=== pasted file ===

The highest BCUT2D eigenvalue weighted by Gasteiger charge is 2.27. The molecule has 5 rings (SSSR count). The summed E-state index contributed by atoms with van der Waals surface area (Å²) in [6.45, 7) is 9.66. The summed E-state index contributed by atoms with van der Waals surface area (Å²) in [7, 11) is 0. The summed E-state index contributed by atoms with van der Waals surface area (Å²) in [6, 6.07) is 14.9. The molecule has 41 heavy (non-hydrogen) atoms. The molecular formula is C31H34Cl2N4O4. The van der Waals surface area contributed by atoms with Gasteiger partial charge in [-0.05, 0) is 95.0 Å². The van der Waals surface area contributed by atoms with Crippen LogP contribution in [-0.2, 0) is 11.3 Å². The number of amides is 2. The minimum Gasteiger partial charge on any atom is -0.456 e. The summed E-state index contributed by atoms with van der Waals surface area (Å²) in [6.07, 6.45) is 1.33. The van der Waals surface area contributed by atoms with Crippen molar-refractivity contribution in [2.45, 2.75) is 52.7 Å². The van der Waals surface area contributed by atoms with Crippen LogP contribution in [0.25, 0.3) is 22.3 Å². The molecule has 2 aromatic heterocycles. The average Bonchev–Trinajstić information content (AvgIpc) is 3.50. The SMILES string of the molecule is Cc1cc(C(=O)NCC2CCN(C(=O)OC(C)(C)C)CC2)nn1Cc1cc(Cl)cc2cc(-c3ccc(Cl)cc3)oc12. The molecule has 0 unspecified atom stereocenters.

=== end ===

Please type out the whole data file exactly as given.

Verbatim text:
The highest BCUT2D eigenvalue weighted by Gasteiger charge is 2.27. The molecule has 5 rings (SSSR count). The summed E-state index contributed by atoms with van der Waals surface area (Å²) in [6.45, 7) is 9.66. The summed E-state index contributed by atoms with van der Waals surface area (Å²) in [7, 11) is 0. The summed E-state index contributed by atoms with van der Waals surface area (Å²) in [6, 6.07) is 14.9. The molecule has 41 heavy (non-hydrogen) atoms. The molecular formula is C31H34Cl2N4O4. The van der Waals surface area contributed by atoms with Gasteiger partial charge in [-0.05, 0) is 95.0 Å². The van der Waals surface area contributed by atoms with Crippen LogP contribution in [-0.2, 0) is 11.3 Å². The number of amides is 2. The minimum Gasteiger partial charge on any atom is -0.456 e. The summed E-state index contributed by atoms with van der Waals surface area (Å²) in [6.07, 6.45) is 1.33. The van der Waals surface area contributed by atoms with Crippen molar-refractivity contribution in [2.45, 2.75) is 52.7 Å². The van der Waals surface area contributed by atoms with Crippen LogP contribution in [0.25, 0.3) is 22.3 Å². The molecule has 2 aromatic heterocycles. The average Bonchev–Trinajstić information content (AvgIpc) is 3.50. The SMILES string of the molecule is Cc1cc(C(=O)NCC2CCN(C(=O)OC(C)(C)C)CC2)nn1Cc1cc(Cl)cc2cc(-c3ccc(Cl)cc3)oc12. The molecule has 0 unspecified atom stereocenters.